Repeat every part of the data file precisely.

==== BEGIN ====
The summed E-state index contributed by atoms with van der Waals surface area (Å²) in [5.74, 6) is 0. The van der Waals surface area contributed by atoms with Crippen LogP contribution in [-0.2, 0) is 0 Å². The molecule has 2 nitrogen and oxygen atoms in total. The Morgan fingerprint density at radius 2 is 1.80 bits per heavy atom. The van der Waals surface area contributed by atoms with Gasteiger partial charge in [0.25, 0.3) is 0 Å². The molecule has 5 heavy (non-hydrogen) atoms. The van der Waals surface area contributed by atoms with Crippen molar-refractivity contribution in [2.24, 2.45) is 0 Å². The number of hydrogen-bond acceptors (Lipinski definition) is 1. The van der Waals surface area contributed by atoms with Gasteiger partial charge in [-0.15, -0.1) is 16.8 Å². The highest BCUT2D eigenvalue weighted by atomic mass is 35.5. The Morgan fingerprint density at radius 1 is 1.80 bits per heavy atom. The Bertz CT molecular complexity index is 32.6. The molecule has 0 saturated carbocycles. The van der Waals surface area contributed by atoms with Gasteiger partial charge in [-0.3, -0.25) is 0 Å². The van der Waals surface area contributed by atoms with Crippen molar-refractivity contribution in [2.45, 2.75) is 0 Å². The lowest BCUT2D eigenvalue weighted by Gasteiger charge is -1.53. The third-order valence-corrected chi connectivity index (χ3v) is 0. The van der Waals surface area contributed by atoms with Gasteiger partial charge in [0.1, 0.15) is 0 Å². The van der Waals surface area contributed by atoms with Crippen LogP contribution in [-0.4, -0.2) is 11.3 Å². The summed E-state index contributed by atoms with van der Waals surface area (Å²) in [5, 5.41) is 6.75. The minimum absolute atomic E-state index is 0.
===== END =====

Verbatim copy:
The summed E-state index contributed by atoms with van der Waals surface area (Å²) in [5.74, 6) is 0. The van der Waals surface area contributed by atoms with Crippen LogP contribution in [-0.2, 0) is 0 Å². The molecule has 2 nitrogen and oxygen atoms in total. The Morgan fingerprint density at radius 2 is 1.80 bits per heavy atom. The van der Waals surface area contributed by atoms with Gasteiger partial charge in [0.25, 0.3) is 0 Å². The molecule has 5 heavy (non-hydrogen) atoms. The van der Waals surface area contributed by atoms with Crippen molar-refractivity contribution in [2.24, 2.45) is 0 Å². The number of hydrogen-bond acceptors (Lipinski definition) is 1. The van der Waals surface area contributed by atoms with Gasteiger partial charge in [-0.15, -0.1) is 16.8 Å². The highest BCUT2D eigenvalue weighted by atomic mass is 35.5. The Morgan fingerprint density at radius 1 is 1.80 bits per heavy atom. The Bertz CT molecular complexity index is 32.6. The molecule has 0 saturated carbocycles. The van der Waals surface area contributed by atoms with Gasteiger partial charge in [-0.3, -0.25) is 0 Å². The van der Waals surface area contributed by atoms with Crippen molar-refractivity contribution in [2.45, 2.75) is 0 Å². The lowest BCUT2D eigenvalue weighted by Gasteiger charge is -1.53. The third-order valence-corrected chi connectivity index (χ3v) is 0. The van der Waals surface area contributed by atoms with Gasteiger partial charge in [0.1, 0.15) is 0 Å². The van der Waals surface area contributed by atoms with Crippen LogP contribution in [-0.4, -0.2) is 11.3 Å². The summed E-state index contributed by atoms with van der Waals surface area (Å²) in [5, 5.41) is 6.75. The minimum absolute atomic E-state index is 0.